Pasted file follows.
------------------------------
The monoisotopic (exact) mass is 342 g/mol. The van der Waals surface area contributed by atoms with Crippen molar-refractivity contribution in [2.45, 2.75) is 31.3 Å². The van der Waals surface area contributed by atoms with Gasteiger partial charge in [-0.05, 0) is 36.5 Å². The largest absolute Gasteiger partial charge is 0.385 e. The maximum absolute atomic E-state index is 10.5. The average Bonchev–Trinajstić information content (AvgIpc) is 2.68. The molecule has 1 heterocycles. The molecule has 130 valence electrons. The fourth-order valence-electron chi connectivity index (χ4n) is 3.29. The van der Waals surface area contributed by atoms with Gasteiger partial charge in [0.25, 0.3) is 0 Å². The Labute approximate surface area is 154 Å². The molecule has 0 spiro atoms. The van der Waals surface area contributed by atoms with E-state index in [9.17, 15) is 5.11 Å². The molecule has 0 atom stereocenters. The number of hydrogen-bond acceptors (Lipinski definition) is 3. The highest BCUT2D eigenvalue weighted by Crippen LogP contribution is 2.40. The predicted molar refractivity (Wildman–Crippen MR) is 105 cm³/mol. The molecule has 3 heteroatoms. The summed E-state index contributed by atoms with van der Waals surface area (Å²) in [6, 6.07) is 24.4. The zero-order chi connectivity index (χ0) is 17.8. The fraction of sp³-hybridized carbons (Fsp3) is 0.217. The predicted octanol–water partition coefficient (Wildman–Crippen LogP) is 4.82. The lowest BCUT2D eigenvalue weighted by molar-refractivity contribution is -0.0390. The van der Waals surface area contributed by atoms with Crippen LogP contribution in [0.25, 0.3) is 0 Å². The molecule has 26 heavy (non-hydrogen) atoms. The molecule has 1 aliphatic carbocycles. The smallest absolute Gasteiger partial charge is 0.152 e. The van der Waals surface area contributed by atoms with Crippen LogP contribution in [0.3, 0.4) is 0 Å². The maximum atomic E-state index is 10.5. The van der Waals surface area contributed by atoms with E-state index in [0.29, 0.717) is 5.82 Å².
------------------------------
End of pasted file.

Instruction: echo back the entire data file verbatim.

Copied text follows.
The monoisotopic (exact) mass is 342 g/mol. The van der Waals surface area contributed by atoms with Crippen molar-refractivity contribution in [2.45, 2.75) is 31.3 Å². The van der Waals surface area contributed by atoms with Gasteiger partial charge in [-0.05, 0) is 36.5 Å². The largest absolute Gasteiger partial charge is 0.385 e. The maximum absolute atomic E-state index is 10.5. The average Bonchev–Trinajstić information content (AvgIpc) is 2.68. The molecule has 1 heterocycles. The molecule has 130 valence electrons. The fourth-order valence-electron chi connectivity index (χ4n) is 3.29. The van der Waals surface area contributed by atoms with Gasteiger partial charge in [0.25, 0.3) is 0 Å². The Labute approximate surface area is 154 Å². The molecule has 0 spiro atoms. The van der Waals surface area contributed by atoms with E-state index in [9.17, 15) is 5.11 Å². The molecule has 0 atom stereocenters. The number of hydrogen-bond acceptors (Lipinski definition) is 3. The highest BCUT2D eigenvalue weighted by Crippen LogP contribution is 2.40. The predicted molar refractivity (Wildman–Crippen MR) is 105 cm³/mol. The molecule has 3 heteroatoms. The summed E-state index contributed by atoms with van der Waals surface area (Å²) in [6, 6.07) is 24.4. The zero-order chi connectivity index (χ0) is 17.8. The fraction of sp³-hybridized carbons (Fsp3) is 0.217. The predicted octanol–water partition coefficient (Wildman–Crippen LogP) is 4.82. The lowest BCUT2D eigenvalue weighted by molar-refractivity contribution is -0.0390. The van der Waals surface area contributed by atoms with Crippen LogP contribution in [0.25, 0.3) is 0 Å². The molecule has 26 heavy (non-hydrogen) atoms. The molecule has 1 aliphatic carbocycles. The smallest absolute Gasteiger partial charge is 0.152 e. The van der Waals surface area contributed by atoms with Crippen LogP contribution in [0.3, 0.4) is 0 Å². The maximum atomic E-state index is 10.5. The van der Waals surface area contributed by atoms with E-state index in [0.29, 0.717) is 5.82 Å².